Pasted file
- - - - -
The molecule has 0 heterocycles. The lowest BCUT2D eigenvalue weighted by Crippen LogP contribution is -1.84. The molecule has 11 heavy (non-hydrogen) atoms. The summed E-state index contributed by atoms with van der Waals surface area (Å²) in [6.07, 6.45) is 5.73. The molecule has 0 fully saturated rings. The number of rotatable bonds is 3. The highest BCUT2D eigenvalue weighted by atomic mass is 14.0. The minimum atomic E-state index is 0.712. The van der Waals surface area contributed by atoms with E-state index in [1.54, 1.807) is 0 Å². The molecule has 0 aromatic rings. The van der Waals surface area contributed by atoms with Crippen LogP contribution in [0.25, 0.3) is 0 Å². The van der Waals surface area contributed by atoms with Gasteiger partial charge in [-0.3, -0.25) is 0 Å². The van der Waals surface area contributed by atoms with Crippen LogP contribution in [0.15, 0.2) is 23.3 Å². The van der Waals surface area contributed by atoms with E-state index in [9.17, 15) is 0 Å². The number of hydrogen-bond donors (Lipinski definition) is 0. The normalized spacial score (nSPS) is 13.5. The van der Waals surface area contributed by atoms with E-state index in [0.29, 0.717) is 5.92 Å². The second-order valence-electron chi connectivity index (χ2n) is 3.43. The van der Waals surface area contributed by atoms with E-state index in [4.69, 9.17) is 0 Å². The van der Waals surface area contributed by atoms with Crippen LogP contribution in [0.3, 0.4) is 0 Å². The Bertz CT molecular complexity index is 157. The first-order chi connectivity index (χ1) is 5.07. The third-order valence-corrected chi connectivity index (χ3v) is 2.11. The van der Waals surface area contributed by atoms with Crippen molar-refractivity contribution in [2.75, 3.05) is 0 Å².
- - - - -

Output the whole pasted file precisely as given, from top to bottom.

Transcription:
The molecule has 0 heterocycles. The lowest BCUT2D eigenvalue weighted by Crippen LogP contribution is -1.84. The molecule has 11 heavy (non-hydrogen) atoms. The summed E-state index contributed by atoms with van der Waals surface area (Å²) in [6.07, 6.45) is 5.73. The molecule has 0 fully saturated rings. The number of rotatable bonds is 3. The highest BCUT2D eigenvalue weighted by atomic mass is 14.0. The minimum atomic E-state index is 0.712. The van der Waals surface area contributed by atoms with E-state index in [1.54, 1.807) is 0 Å². The molecule has 0 aromatic rings. The van der Waals surface area contributed by atoms with Crippen LogP contribution in [0.25, 0.3) is 0 Å². The van der Waals surface area contributed by atoms with Gasteiger partial charge in [-0.3, -0.25) is 0 Å². The van der Waals surface area contributed by atoms with Crippen LogP contribution in [0.15, 0.2) is 23.3 Å². The van der Waals surface area contributed by atoms with E-state index in [9.17, 15) is 0 Å². The number of hydrogen-bond donors (Lipinski definition) is 0. The normalized spacial score (nSPS) is 13.5. The van der Waals surface area contributed by atoms with E-state index in [0.29, 0.717) is 5.92 Å². The second-order valence-electron chi connectivity index (χ2n) is 3.43. The van der Waals surface area contributed by atoms with E-state index in [4.69, 9.17) is 0 Å². The van der Waals surface area contributed by atoms with Crippen LogP contribution in [0.3, 0.4) is 0 Å². The Bertz CT molecular complexity index is 157. The first-order chi connectivity index (χ1) is 5.07. The third-order valence-corrected chi connectivity index (χ3v) is 2.11. The van der Waals surface area contributed by atoms with Crippen molar-refractivity contribution in [2.75, 3.05) is 0 Å².